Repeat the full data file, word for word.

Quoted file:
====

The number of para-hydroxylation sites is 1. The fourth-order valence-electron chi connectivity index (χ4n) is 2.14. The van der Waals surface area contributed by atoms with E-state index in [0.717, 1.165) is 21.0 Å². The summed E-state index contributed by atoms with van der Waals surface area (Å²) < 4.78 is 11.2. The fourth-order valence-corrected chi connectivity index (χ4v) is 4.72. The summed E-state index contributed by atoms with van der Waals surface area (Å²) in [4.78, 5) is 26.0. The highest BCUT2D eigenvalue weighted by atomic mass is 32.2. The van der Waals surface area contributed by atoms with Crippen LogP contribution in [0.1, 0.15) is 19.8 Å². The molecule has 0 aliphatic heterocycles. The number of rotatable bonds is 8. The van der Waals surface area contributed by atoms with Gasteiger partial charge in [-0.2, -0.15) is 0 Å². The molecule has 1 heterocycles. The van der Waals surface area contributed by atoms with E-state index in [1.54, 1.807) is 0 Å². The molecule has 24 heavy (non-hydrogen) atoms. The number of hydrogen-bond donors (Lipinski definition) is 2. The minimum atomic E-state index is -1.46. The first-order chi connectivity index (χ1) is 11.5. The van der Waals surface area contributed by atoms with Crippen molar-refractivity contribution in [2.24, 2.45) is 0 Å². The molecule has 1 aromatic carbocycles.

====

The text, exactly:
The number of para-hydroxylation sites is 1. The fourth-order valence-electron chi connectivity index (χ4n) is 2.14. The van der Waals surface area contributed by atoms with E-state index in [0.717, 1.165) is 21.0 Å². The summed E-state index contributed by atoms with van der Waals surface area (Å²) < 4.78 is 11.2. The fourth-order valence-corrected chi connectivity index (χ4v) is 4.72. The summed E-state index contributed by atoms with van der Waals surface area (Å²) in [4.78, 5) is 26.0. The highest BCUT2D eigenvalue weighted by atomic mass is 32.2. The van der Waals surface area contributed by atoms with Crippen LogP contribution in [0.1, 0.15) is 19.8 Å². The molecule has 0 aliphatic heterocycles. The number of rotatable bonds is 8. The van der Waals surface area contributed by atoms with Gasteiger partial charge in [-0.2, -0.15) is 0 Å². The molecule has 1 heterocycles. The van der Waals surface area contributed by atoms with E-state index in [1.54, 1.807) is 0 Å². The molecule has 24 heavy (non-hydrogen) atoms. The number of hydrogen-bond donors (Lipinski definition) is 2. The minimum atomic E-state index is -1.46. The first-order chi connectivity index (χ1) is 11.5. The van der Waals surface area contributed by atoms with Crippen molar-refractivity contribution in [2.24, 2.45) is 0 Å². The molecule has 1 aromatic carbocycles.